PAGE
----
25. Turks, Cease Fire!
11 October 2012 / Dissident Voice
In the Middle Eastern corrida, the moment of truth is approaching fast. Assad’s Syria is running around the arena like a wounded bull, fraught and worn down by a year of cruel strife. Banderillas of mujaheeds stick out of his broken hide. The public, the Europeans, the Americans, the Gulf rulers call: Kill him! And the Turkish matador steps forward, pulling out his sword. His cannons rain death on Syrian slopes; fire and lead storm consumes the hills. Erdogan is preparing to deal last blow to his exhausted neighbour.

26. Why (and How) Syria’s Conflict Could Get Worse
10 October 2012 / Huffington Post
Syria’s continuing carnage and chaos have led to tens of thousands of people (mostly non-combatants) being killed and maimed. Many more have become refugees, within their homeland, or in neighboring countries. With things already so horrific, it’s hard to imagine them getting worse. But the regime of Bashar al-Assad is steely cruel. Besides, we don’t have to think hard, or far back in time, to find examples of how pitiless wars within and among nations can be. So we must, realistically, consider a possible deterioration–and one that affects not just Syria but other countries besides.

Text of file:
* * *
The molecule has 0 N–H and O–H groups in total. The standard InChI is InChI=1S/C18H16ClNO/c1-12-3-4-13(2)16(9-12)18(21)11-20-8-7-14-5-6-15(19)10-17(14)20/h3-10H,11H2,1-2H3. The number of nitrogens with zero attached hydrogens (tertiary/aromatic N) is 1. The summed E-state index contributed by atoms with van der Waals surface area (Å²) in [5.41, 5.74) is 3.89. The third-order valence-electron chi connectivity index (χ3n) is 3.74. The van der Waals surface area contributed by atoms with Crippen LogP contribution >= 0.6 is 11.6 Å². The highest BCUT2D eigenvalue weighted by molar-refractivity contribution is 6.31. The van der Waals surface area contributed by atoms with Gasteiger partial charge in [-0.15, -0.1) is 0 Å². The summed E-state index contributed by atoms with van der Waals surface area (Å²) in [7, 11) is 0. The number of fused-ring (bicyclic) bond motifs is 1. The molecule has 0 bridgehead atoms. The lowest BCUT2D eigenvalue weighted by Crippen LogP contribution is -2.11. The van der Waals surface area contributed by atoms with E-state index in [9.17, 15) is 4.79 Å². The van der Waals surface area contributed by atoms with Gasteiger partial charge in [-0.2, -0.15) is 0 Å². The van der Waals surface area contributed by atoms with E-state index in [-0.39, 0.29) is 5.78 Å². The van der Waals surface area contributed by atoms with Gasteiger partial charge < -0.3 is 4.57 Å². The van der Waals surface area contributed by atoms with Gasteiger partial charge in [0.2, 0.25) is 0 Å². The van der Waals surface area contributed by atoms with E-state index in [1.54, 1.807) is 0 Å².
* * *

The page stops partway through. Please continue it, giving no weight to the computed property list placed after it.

27. World Kurdish Congress: A Lost Opportunity
16 October 2012 / Rudaw
A world congress could have been a beacon of hope to a developing nation in the midst of transformation. After decades of political challenges and confrontations, a period of stability in the Kurdistan Region is almost like living in a dream — a phase where the power of the pen is stronger than that of the bullet. Holding an international Kurdish Congress is one of the best investments the Kurdistan Regional Government (KRG) could make in securing its future. Simply having the event on its own is an excellent idea; a great achievement for an oppressed nation.  However, there are a lot of things to consider when putting together a world congress. As the name implies, it has to be a world-class event. This is especially true when it comes to organizing and managing a world congress.

STATEMENTS

28. Peace in Kurdistan solidarity message to the BDP 2nd Extraordinary Congress, 14 October 2012.

29. BDP greeting messages for 2nd Extraordinary Congress, 14 October 2012.